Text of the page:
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Proceedings of the State Equal Rights' Convention, of the Colored People of Pennsylvania, held in the city of Harrisburg February 8th, 9th, and 10th, 1865 : together with a few of the arguments presented suggesting the necessity for holding the convention, and an address of the Colored State Convention to the people of Pennsylvania.

1865PA 8.pdf

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146

BLACK STATE CONVENTIONS

The President introduced the gentleman in a few appropriate remarks and Mr. Lowry said, that he had been "advised of the object which has called this highly creditable and large Convention of the most intelligent Colored men of the State,"--he had learned that the most important subject now agitating our minds, was the elective franchise;--and proceeded to point out the difficulty in the way of our immediate possession of this right, so justly due us.

"There is a provision in the Constitution of our State which allows its amendment, only once in five years, and you will remember that one year ago our Constitution was amended so that our soldiers in the field might vote as if at home, and hence we are at present prevented from making any other amendments for five years from the passage of the last." He thought, however, that the general government might propose amendments and in that case the Legislature could take immediate action thereon. Mr. Lowry claimed to be one of the first who argued for the arming of the negro, and his entering this struggle as a soldier.

He had said in the beginning of the war that "he would arm the blacks, put them in front and let the rebels shoot at their stolen property with stolen guns at the rate of a thousand dollars a shot."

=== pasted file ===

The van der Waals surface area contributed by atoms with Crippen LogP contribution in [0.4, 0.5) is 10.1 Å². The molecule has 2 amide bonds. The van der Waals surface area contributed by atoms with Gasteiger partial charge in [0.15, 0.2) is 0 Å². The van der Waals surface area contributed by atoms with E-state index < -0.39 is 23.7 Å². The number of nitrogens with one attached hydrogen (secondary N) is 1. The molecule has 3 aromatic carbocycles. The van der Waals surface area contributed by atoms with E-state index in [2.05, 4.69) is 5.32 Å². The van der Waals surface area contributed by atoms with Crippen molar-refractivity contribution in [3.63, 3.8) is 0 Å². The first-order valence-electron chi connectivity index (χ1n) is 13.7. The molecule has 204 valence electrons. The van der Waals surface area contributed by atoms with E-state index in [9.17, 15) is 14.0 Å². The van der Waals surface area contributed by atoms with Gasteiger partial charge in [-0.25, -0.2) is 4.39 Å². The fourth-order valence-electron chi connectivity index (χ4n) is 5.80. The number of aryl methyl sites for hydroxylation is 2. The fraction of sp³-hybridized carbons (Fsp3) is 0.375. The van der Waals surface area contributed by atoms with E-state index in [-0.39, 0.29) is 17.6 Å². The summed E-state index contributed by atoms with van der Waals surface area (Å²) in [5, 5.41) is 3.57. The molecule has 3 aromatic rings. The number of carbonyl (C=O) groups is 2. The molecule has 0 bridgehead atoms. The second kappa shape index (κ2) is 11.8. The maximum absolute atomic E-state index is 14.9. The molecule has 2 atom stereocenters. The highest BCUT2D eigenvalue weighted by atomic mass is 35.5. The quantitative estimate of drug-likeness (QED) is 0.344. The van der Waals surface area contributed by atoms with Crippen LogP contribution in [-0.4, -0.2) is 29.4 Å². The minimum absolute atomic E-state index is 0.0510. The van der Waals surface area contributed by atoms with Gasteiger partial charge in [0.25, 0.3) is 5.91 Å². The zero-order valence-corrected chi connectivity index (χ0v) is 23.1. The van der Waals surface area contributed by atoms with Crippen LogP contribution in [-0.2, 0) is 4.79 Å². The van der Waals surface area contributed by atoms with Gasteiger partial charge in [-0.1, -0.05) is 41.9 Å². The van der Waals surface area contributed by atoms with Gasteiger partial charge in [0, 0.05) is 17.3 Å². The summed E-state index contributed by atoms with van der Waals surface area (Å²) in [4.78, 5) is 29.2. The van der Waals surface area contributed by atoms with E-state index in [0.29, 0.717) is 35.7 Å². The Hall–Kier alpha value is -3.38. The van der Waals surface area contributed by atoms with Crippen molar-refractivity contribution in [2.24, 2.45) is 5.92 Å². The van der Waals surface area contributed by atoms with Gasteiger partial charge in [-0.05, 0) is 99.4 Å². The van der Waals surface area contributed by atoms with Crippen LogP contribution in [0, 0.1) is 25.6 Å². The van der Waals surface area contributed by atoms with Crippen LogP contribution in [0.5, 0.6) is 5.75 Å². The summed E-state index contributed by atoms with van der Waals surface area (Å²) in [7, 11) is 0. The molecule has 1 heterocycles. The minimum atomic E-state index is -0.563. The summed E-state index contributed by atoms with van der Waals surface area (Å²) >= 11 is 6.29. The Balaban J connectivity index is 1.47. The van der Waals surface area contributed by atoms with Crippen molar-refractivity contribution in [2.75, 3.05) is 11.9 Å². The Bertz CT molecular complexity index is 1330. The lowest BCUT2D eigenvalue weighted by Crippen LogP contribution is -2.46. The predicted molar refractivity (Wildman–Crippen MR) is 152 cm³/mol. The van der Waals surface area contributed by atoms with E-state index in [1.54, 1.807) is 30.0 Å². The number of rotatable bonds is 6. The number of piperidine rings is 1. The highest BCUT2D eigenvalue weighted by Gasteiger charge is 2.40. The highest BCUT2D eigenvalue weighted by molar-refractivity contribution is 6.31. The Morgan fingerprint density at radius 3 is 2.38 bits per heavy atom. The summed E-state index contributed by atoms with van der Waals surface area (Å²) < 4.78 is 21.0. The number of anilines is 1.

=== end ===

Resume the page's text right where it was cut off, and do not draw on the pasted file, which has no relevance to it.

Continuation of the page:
For this expression he had been almost mobbed, and was waited upon by a committee and asked to define his position:--this he did not fail to do; in the course of which he went much further in the same direction, and much too to the discomfiture of said committee.

He would remind us that the Government would do nothing for us that it could possibly help; it never had, and never would.

"The Government needed your aid, and on this account you have received the little which to-night you enjoy."

He believed that the white loyalists would be forced to give the colored man his rights;--"if we get those devilish rebels back, they and the foreign copperheads would put the loyalists in a minority, and to avoid this the negro would have to be enfranchised."

In conclusion he would urge the colored people "to educate themselves and their children, take care, by all means, of your children; educate and rear them properly, ask for what is right, and submit to nothing wrong."

The speech was received with great applause, and after its eloquent delivery, three hearty cheers were given for Senator Morrow B. Lowry, of Erie county.

Mr. O. L. C. Hughes, offered the following Resolution, and it was adopted with acclamation.

"Resolved, That we have listened with commingled feelings of pride and admiration to the very able and eloquent address of the Honorable Senator Lowry, and that we regard him as an unfaltering, indefatigable and fearless vindicator of the rights of the colored man."

The audience, accompanied by Mr. D. D. Turner at the Melodeon, then sang John Brown song.

The Rev. William J. Alston was next called upon to address the meeting, but after a few well chosen words, asked to be excused for this evening.

Mr. John Q. Allen then took the stand and delivered a short and very acceptable speech. He believed that the white man had contempt for the condition of a slave, and hence his opinion of the colored man, who either is a slave, or descended from slaves.

Prof. George B. Vashon, made the closing speech; and by his eloquence, argument and truths, kept the closest attention of the vast assembly throughout the entire delivery.

The benediction was pronounced by the President, and the Convention adjourned to meet to-morrow morning at 9 1/2 o'clock.

SECOND DAY

Thursday Morning, February 9th.

Pursuant to adjournment, the Convention met at 9 1/2 o'clock.

In the absence of the President, Vice-President E. Weaver called the Convention to order, and prayer was offered by the Chaplain.

The Roll was called and the minutes of the last session read and approved.

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